Some things are indescribable but according to the enquiring friend, I have been making ‘doinks’, “a ball of a single material.” Yay! A new term to help place these pieces. I asked him about the origin of ‘doink’, which he said was a word supplied by another artist friend, and could possibly be Finnish or Mennonite.
I was so hoping it was Finnish as those are my people but all translator sites came up zip for ‘doink.’ I became obsessed and pushed him to supply the contact info for this friend (all while he was en route to Paris) and before long this friend-of-a-friend and I were tangled up in possible roots of this nice, naughty-sounding word.
“I wonder if the word comes from the sound the doink makes when it hits something?” she mused. “Doinks are one of the only things I remember being allowed to throw at someone, and throw inside the house.” She knew the expression from her dad, who grew up in Winnipeg, but her husband was also familiar with ‘doink.’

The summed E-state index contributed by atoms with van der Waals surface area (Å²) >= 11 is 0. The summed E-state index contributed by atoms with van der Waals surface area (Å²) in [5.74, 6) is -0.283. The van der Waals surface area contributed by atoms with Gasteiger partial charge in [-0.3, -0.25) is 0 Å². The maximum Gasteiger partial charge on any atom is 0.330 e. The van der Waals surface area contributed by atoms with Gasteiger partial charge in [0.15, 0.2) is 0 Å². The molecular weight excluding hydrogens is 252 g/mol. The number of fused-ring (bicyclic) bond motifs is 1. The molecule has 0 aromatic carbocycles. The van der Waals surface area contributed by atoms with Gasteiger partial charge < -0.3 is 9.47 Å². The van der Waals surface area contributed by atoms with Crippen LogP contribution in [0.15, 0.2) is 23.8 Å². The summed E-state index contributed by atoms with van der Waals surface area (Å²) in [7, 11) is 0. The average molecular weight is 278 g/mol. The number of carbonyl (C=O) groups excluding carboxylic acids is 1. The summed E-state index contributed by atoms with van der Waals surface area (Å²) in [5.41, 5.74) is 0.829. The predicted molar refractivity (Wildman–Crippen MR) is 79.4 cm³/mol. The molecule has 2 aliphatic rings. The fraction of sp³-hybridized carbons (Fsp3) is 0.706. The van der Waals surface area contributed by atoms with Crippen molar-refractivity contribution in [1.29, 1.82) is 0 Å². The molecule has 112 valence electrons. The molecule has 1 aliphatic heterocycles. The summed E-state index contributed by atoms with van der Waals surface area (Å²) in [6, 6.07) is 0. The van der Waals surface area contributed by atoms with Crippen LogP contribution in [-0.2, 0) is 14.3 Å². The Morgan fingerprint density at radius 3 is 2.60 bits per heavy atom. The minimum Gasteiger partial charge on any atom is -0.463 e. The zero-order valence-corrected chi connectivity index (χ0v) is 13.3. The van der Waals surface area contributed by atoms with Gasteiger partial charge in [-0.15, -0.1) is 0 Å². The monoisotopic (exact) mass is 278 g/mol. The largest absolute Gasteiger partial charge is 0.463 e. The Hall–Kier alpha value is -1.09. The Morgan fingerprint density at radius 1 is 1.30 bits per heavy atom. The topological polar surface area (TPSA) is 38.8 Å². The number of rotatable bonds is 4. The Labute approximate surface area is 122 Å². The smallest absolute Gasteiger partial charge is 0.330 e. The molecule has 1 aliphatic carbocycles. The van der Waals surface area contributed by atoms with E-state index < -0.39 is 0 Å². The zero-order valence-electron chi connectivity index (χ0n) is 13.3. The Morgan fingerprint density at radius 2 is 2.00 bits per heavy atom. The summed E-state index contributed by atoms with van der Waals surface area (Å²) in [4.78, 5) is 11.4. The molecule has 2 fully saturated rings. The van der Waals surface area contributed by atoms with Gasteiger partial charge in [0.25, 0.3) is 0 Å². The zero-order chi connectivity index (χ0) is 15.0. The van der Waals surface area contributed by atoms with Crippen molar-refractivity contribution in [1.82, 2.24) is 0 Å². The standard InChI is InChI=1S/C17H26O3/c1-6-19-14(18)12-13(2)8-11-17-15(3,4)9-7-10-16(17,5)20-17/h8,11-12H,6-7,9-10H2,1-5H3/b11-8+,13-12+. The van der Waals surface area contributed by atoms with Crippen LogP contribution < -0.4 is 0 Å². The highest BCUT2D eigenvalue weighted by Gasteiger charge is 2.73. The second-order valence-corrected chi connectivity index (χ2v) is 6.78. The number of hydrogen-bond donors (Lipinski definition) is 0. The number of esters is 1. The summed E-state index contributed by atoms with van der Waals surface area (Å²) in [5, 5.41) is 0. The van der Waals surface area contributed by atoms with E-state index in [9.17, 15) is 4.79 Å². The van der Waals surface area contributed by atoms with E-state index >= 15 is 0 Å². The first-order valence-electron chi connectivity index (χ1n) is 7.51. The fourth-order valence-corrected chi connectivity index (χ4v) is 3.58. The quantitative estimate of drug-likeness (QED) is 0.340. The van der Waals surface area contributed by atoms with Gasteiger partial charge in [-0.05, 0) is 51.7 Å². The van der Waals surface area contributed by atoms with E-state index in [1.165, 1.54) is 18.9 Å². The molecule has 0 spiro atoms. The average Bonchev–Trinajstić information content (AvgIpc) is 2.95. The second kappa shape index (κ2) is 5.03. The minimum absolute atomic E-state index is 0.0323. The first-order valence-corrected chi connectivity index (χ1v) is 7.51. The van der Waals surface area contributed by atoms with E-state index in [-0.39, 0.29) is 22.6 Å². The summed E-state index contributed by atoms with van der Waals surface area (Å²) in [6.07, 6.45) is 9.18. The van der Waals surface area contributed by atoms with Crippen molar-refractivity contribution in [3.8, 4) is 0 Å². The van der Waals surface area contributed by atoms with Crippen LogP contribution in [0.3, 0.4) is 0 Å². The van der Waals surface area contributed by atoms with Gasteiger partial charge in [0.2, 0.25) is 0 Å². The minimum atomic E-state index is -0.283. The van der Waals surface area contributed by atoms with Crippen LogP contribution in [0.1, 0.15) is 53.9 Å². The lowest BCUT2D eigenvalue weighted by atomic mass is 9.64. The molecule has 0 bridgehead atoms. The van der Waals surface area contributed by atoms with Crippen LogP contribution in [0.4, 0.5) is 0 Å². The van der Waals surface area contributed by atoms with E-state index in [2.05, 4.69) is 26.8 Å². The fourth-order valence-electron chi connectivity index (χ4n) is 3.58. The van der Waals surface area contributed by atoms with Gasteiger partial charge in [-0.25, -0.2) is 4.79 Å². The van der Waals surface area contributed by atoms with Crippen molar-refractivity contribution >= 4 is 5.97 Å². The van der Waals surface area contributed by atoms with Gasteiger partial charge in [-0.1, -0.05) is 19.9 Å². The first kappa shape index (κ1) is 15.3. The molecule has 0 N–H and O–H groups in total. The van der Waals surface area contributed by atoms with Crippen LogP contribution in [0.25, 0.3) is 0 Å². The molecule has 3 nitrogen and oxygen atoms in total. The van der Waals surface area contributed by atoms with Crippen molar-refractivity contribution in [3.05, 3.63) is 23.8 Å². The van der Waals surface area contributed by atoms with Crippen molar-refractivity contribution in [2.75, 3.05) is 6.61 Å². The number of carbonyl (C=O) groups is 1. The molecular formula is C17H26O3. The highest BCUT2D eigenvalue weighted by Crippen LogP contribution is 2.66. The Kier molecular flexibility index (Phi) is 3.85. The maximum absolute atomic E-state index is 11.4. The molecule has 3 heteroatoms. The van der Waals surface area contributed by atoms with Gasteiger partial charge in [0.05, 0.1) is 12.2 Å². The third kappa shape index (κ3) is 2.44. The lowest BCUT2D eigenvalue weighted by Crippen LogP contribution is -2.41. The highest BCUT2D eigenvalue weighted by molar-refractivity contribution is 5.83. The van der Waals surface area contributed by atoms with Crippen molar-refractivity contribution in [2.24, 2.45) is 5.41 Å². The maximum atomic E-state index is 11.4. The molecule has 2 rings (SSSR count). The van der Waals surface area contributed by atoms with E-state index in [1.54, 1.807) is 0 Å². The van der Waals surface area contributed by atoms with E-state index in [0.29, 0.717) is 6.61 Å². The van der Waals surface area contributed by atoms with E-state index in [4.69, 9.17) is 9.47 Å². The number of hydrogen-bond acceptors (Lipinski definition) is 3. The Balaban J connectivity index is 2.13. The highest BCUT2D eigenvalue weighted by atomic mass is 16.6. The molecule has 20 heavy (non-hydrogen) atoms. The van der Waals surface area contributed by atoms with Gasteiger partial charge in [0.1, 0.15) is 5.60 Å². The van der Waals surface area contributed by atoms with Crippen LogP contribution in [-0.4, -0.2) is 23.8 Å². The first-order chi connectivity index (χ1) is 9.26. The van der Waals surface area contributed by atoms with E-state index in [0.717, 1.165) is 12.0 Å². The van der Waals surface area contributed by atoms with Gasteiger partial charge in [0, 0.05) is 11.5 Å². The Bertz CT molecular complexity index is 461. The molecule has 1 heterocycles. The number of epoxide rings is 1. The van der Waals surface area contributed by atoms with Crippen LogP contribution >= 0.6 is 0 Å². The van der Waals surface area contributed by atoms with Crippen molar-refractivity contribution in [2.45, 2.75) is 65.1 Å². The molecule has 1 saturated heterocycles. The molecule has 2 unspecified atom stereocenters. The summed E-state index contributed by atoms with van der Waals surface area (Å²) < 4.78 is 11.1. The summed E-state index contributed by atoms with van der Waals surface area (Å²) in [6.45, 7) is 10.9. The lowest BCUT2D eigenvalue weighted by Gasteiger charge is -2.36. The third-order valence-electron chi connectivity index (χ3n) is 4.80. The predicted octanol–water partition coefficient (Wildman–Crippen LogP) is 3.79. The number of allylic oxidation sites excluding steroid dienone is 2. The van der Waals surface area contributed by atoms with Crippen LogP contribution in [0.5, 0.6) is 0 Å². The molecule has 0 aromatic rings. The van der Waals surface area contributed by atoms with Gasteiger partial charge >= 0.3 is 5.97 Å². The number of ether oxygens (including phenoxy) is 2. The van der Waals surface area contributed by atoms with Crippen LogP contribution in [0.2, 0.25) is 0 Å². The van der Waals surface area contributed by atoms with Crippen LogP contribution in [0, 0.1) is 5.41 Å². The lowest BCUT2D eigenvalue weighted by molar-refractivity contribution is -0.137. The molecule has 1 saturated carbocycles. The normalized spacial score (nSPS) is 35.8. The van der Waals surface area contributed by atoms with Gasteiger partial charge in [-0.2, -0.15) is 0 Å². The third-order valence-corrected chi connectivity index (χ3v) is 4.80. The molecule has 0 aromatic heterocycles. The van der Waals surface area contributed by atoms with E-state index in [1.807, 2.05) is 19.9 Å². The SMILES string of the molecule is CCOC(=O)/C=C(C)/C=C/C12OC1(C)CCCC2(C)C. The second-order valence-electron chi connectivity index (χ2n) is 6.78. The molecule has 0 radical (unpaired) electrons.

“It was a generally used word from the ‘70s,” he said. “Always in the context of something crumpled that you could throw, like tape.”
Anecdotal evidence reveals it is not in common usage among kids - in these parts, anyway - and there’s no sign of it as a descriptor for an orb in any online slang dictionaries. It may be an archaeic, onomatopoeiac classroom term referring to any orbital projection that is beaned (another great, graphic schoolyard word) at a classmate when the teacher’s back is turned, resulting in neither noise nor injury.
Based on my research and interviews, I have concluded that I am in fact not making doinks, as any one of these single-material spheres could cause significant bruising (the one made of barge tow rope weighs in at 20 pounds) or at least an uncomfortable sliming (10 pounds of kelp will do that).
So I’ve come up with a term of my own that I hope takes root for these hefty natural-fibre wound balls: Orbbits.